The battle between telecoms providers continues, with Virgin Media losing this particular skirmish. BSkyB protested to the regulatory body that a TV ad for Virgin Media’s Big Kahuna Bundle was misleading as it implied that Sky Sports was included in the advertised price.
The ad featured David Tennant in a campervan kitted out with wall-mounted televisions with one showing a football match on Sky Sports. On-screen text stated: "Content dependent on device & TV package. Sky Sports subscription required from £17/month."
At the end of the ad, David Tennant said: "The new Big Kahuna bundle has landed. Get it all for just £30 a month for the first six months."
The ASA upheld the BSkyB complaint, despite Virgin Media arguing that on-screen text made it clear there was an additional charge for Sky Sports. Clearcast, the ad compliance service, said that it believed viewers would understand the bundle was available for £30 a month and that to add Sky Sports would cost £17 a month.
However, the ASA said that while it acknowledged on-screen text stated a Sky Sports subscription was required, it considered it was not given sufficient prominence.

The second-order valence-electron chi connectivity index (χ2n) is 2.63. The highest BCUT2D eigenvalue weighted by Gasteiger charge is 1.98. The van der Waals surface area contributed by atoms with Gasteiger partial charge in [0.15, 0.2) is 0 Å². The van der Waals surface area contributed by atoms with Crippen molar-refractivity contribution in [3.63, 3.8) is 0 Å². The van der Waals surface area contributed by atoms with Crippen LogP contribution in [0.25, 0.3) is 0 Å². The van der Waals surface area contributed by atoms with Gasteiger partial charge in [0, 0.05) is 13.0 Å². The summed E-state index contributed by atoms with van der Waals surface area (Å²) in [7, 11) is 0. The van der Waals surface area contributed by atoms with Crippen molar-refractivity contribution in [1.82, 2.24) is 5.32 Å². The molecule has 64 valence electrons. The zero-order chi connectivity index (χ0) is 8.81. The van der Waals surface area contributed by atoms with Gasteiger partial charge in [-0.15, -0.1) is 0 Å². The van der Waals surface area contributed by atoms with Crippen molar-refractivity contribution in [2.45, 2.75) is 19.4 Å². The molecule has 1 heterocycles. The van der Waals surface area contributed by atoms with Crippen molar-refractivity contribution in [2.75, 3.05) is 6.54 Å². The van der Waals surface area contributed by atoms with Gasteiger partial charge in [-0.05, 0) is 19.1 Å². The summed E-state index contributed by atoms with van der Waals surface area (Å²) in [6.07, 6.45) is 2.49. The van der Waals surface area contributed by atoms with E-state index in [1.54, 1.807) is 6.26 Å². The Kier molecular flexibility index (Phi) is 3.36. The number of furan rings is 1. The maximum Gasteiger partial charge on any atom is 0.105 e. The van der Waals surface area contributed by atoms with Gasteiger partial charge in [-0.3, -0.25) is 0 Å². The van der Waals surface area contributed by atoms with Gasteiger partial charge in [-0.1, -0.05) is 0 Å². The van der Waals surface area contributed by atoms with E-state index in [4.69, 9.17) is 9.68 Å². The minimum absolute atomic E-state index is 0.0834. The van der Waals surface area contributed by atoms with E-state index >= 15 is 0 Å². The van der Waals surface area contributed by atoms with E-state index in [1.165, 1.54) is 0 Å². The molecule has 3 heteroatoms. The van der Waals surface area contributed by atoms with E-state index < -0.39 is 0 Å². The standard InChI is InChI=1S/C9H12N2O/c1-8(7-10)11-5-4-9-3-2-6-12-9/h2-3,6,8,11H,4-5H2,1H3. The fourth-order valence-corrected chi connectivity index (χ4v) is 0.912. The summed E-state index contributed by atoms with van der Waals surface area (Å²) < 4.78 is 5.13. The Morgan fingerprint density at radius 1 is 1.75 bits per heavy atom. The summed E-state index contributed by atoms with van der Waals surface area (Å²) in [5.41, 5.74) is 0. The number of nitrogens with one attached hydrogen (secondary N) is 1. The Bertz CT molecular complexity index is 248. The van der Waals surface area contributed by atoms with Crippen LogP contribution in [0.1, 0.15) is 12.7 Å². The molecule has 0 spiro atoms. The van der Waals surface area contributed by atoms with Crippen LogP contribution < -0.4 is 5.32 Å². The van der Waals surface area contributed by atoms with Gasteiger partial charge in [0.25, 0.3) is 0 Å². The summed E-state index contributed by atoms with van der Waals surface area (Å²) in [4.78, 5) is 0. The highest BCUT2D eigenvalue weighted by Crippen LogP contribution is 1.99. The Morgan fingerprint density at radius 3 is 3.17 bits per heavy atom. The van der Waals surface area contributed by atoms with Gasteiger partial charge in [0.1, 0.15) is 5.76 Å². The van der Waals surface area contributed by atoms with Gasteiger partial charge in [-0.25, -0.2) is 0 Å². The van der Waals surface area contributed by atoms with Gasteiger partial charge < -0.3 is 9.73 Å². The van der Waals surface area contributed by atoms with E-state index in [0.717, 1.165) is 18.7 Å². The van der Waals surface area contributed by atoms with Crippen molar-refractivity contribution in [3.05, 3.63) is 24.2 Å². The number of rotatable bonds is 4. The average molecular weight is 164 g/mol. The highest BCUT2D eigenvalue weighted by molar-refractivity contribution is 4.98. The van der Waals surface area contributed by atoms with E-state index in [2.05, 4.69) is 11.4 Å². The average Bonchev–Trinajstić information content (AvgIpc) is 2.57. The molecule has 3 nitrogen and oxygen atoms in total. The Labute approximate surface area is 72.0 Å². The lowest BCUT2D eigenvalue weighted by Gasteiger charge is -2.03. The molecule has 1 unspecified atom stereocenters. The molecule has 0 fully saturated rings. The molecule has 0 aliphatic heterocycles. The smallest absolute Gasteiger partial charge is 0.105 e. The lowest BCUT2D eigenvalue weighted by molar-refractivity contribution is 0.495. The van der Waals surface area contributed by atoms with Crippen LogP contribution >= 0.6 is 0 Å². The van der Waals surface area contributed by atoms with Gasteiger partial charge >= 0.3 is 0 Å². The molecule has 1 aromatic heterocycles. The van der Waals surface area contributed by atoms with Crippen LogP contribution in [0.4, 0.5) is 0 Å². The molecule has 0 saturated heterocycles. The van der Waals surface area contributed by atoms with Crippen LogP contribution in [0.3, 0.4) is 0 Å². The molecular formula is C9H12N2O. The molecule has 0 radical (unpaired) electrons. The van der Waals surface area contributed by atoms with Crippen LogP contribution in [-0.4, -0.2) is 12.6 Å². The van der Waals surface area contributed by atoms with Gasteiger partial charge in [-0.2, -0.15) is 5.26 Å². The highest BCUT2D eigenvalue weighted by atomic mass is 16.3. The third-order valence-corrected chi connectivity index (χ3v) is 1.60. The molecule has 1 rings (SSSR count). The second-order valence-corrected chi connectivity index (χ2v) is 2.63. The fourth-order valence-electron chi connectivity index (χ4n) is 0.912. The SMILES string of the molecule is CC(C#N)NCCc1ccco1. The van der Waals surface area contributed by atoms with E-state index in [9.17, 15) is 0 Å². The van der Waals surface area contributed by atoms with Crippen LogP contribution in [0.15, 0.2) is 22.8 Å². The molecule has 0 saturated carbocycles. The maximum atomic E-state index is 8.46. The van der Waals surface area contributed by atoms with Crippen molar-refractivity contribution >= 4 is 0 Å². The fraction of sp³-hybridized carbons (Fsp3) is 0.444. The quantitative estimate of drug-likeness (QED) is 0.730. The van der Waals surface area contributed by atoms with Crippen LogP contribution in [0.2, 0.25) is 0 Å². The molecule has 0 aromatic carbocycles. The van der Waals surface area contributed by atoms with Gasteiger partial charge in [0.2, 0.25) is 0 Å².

Referring to the price claim of £30 a month, the ASA considered that viewers would understand that to mean all elements shown in the ad including Sky Sports and ruled the ad must not be shown again in its current form.
In addition, the ASA upheld a complaint by a member of the public stating that the TV ad misleadingly implied that line rental was included in the advertised price.
The regulator also upheld BskyB’s complaint that a Virgin Media price-comparison press ad, targeting Sky customers, was misleading as it overlooked a mandatory installation fee.
Virgin Media argued that it believed installation costs for Sky services were comparable if not greater. It also said there was an ongoing offer for free installation on the Virgin website, adding that the comparison on the ad was between monthly services and a reference made that clear.
The ASA stated that the free installation offer was not made clear and that the ad failed to give sufficient prominence to relevant information. It ruled that the ad must not appear again in its current form.